My Employees Have Moved…How Do I Compensate Them?

05.27.21Baylee Davies

My Employees Have Moved…How Do I Compensate Them?

Throughout the pandemic, businesses were shut, schools were closed, but one thing that did not slow down was the housing market.  Many employees started working remotely, which created an opportunity for them to think about where they really wanted to live.  People left the city for suburban spots, houses with yards and outdoor space were at a premium, and since “the commute” no longer existed, it gave some employees the opportunity to move to another state.  

Now some employers are scrambling to track down where their employees currently reside, and in jobs that remain remote, employers are finding their key talent is dissipating. Employees now have the option to take job offers with companies that are paying competitively in typically higher-paying regions, including the Bay Area or New York without the employee having to move there.  It’s a win-win for the employee; get paid CA wages and live in a lower cost of living state, such as AZ.  

Now what?  Although the war for talent is heating up, many companies have chosen to take a conservative approach to see what unfolds.  Employers are still deciding what their future workplace will look like – 100% remote, hybrid, etc., and don’t want to make any permanent compensation decisions until that is in place. 

Other companies are choosing to keep employee pay constant regardless of where the employee resides.  In a study done by Willis Towers Watson in November 2020, 61% of employers are expected to continue to pay remote employees the same as in-office employees while other companies are choosing to adjust employee pay based on location.1  The same study reported 26% of employers are setting pay levels by first determining the market rate of an employee’s skills and then applying a geographic differential based on the employee’s location.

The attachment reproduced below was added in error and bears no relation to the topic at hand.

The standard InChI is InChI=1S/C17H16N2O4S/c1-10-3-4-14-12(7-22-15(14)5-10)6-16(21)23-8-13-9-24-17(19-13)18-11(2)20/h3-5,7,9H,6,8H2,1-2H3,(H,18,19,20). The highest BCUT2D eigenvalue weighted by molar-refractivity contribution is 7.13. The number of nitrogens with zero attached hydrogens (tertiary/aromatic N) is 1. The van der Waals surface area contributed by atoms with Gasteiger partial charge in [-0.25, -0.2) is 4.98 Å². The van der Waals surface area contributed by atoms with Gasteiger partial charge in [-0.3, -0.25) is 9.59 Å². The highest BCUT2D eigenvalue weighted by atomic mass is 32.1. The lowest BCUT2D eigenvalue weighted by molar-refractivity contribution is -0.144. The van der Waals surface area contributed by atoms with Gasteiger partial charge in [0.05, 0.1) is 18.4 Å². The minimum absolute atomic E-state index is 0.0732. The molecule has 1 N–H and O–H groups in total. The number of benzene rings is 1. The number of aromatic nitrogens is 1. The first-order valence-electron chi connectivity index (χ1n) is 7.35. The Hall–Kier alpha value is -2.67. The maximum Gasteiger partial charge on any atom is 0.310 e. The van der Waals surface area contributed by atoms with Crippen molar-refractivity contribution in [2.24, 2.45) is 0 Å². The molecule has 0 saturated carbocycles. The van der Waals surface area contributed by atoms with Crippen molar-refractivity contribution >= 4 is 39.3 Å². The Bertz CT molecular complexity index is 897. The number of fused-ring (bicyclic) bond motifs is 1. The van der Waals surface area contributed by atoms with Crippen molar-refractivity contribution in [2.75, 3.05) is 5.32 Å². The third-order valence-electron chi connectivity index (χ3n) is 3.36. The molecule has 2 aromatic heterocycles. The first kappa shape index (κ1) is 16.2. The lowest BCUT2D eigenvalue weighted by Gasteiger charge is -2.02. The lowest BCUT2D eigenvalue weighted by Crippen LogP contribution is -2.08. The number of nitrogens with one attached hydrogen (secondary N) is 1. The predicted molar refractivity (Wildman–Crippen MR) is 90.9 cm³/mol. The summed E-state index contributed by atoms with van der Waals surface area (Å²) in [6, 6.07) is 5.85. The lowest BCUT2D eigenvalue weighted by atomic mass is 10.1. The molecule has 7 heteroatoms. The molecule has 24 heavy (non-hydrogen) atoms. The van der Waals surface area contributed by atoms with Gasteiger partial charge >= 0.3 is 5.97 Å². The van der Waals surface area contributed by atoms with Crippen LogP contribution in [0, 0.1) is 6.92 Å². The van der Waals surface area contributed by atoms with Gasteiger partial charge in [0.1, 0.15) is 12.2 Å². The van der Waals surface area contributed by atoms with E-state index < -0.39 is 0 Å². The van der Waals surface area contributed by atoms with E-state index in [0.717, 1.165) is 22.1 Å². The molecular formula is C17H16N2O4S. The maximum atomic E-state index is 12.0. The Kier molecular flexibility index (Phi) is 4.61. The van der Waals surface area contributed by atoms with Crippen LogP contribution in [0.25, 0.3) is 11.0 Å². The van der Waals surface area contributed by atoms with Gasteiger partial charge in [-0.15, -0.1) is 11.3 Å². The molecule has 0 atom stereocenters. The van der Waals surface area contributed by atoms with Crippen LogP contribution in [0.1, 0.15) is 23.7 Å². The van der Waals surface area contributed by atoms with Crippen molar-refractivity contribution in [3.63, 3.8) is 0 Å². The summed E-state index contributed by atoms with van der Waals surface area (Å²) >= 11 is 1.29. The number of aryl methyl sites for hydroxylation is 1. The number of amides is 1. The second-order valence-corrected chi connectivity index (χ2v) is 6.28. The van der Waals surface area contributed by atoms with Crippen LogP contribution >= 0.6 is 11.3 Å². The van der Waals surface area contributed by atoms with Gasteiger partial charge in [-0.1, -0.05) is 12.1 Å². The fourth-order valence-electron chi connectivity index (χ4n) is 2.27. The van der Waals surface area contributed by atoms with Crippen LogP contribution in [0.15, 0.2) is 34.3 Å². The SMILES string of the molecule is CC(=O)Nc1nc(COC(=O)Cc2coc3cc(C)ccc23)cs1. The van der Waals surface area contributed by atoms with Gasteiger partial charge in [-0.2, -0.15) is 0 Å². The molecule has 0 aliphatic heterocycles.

If budget and ongoing salary considerations are a concern, a retention bonus may prove to be effective for high-performing team members, who may serve as a potential flight risk.  Retention bonuses should be structured with staggered milestones, and the key is to be consistent in how these are paid, the criteria used to determine the bonus and the amount by job level. 

Compensation can often be a tricky topic in the workplace, but it doesn’t have to be when partnering with SDHR Consulting! Our team of HR experts is ready to assist you through the various challenges that may be present when your employee relocates. In addition to other services, we will strategize with your organization on employee retention, pay adjustments, cost-of-living differentials, structuring retention bonuses, and/or creating remote work policies. For more information on our compensation services, head to our compensation page and contact us at for more information!

  1. “Flexible Work and Rewards Survey: 2021 Design and Budget Priorities” Willis Towers Watson, 19 Nov. 2020.

About the Author

Katie Pierce, “Perceptive Pierce”

Katie provides over 10 years of experience in HR with her primary focus in comp analysis, consulting and project management. Katie attended Saint Louis University for her BS in HR Management and her Masters of Science in International Employment Relations and HR Management from the London School of Economics.